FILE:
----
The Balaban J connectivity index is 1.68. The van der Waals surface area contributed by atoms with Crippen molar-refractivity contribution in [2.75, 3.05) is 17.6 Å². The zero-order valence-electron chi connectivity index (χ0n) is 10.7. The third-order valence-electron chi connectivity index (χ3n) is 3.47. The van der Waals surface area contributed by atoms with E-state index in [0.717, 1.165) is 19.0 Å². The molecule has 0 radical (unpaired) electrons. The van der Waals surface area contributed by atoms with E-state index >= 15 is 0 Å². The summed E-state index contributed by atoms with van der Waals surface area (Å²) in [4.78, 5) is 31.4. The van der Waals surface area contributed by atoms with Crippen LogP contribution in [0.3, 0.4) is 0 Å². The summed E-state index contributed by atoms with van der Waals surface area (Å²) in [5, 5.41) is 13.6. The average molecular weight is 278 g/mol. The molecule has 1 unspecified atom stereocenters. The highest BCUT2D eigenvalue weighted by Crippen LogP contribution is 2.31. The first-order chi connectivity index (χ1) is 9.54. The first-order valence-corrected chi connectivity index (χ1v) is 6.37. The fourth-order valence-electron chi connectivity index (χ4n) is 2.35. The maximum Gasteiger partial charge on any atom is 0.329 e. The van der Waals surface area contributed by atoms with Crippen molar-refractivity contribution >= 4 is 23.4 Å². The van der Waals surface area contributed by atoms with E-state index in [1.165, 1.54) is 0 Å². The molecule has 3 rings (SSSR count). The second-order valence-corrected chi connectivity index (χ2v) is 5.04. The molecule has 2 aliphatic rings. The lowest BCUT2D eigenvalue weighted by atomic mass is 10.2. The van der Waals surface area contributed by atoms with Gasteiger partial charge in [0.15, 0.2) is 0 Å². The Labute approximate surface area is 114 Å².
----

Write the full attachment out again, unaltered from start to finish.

The Balaban J connectivity index is 1.68. The van der Waals surface area contributed by atoms with Crippen molar-refractivity contribution in [2.75, 3.05) is 17.6 Å². The zero-order valence-electron chi connectivity index (χ0n) is 10.7. The third-order valence-electron chi connectivity index (χ3n) is 3.47. The van der Waals surface area contributed by atoms with E-state index in [0.717, 1.165) is 19.0 Å². The molecule has 0 radical (unpaired) electrons. The van der Waals surface area contributed by atoms with E-state index >= 15 is 0 Å². The summed E-state index contributed by atoms with van der Waals surface area (Å²) in [4.78, 5) is 31.4. The van der Waals surface area contributed by atoms with Crippen LogP contribution in [0.3, 0.4) is 0 Å². The summed E-state index contributed by atoms with van der Waals surface area (Å²) in [5, 5.41) is 13.6. The average molecular weight is 278 g/mol. The molecule has 1 unspecified atom stereocenters. The highest BCUT2D eigenvalue weighted by Crippen LogP contribution is 2.31. The first-order chi connectivity index (χ1) is 9.54. The first-order valence-corrected chi connectivity index (χ1v) is 6.37. The fourth-order valence-electron chi connectivity index (χ4n) is 2.35. The maximum Gasteiger partial charge on any atom is 0.329 e. The van der Waals surface area contributed by atoms with Crippen molar-refractivity contribution >= 4 is 23.4 Å². The van der Waals surface area contributed by atoms with E-state index in [1.165, 1.54) is 0 Å². The molecule has 3 rings (SSSR count). The second-order valence-corrected chi connectivity index (χ2v) is 5.04. The molecule has 2 aliphatic rings. The lowest BCUT2D eigenvalue weighted by atomic mass is 10.2. The van der Waals surface area contributed by atoms with Gasteiger partial charge in [0.15, 0.2) is 0 Å². The Labute approximate surface area is 114 Å².